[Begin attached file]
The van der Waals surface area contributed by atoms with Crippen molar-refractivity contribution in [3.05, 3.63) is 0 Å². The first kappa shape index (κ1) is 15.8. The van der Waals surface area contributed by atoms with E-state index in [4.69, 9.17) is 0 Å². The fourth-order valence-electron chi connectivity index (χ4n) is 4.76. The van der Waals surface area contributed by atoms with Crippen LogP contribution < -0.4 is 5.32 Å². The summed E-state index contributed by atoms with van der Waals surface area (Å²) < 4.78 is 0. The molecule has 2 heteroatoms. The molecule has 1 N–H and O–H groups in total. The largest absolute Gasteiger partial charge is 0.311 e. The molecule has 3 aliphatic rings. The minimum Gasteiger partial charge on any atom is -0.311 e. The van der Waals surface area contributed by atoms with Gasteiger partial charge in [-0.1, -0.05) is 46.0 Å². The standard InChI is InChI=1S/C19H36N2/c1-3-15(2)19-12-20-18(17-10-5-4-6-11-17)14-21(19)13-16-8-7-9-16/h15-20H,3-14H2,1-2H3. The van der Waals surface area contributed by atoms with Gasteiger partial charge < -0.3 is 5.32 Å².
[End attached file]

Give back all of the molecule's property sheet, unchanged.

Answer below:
The van der Waals surface area contributed by atoms with Crippen molar-refractivity contribution in [3.05, 3.63) is 0 Å². The first kappa shape index (κ1) is 15.8. The van der Waals surface area contributed by atoms with E-state index in [4.69, 9.17) is 0 Å². The fourth-order valence-electron chi connectivity index (χ4n) is 4.76. The van der Waals surface area contributed by atoms with Crippen LogP contribution < -0.4 is 5.32 Å². The summed E-state index contributed by atoms with van der Waals surface area (Å²) < 4.78 is 0. The molecule has 2 heteroatoms. The molecule has 1 N–H and O–H groups in total. The largest absolute Gasteiger partial charge is 0.311 e. The molecule has 3 aliphatic rings. The minimum Gasteiger partial charge on any atom is -0.311 e. The van der Waals surface area contributed by atoms with Gasteiger partial charge in [-0.1, -0.05) is 46.0 Å². The standard InChI is InChI=1S/C19H36N2/c1-3-15(2)19-12-20-18(17-10-5-4-6-11-17)14-21(19)13-16-8-7-9-16/h15-20H,3-14H2,1-2H3. The van der Waals surface area contributed by atoms with Gasteiger partial charge < -0.3 is 5.32 Å².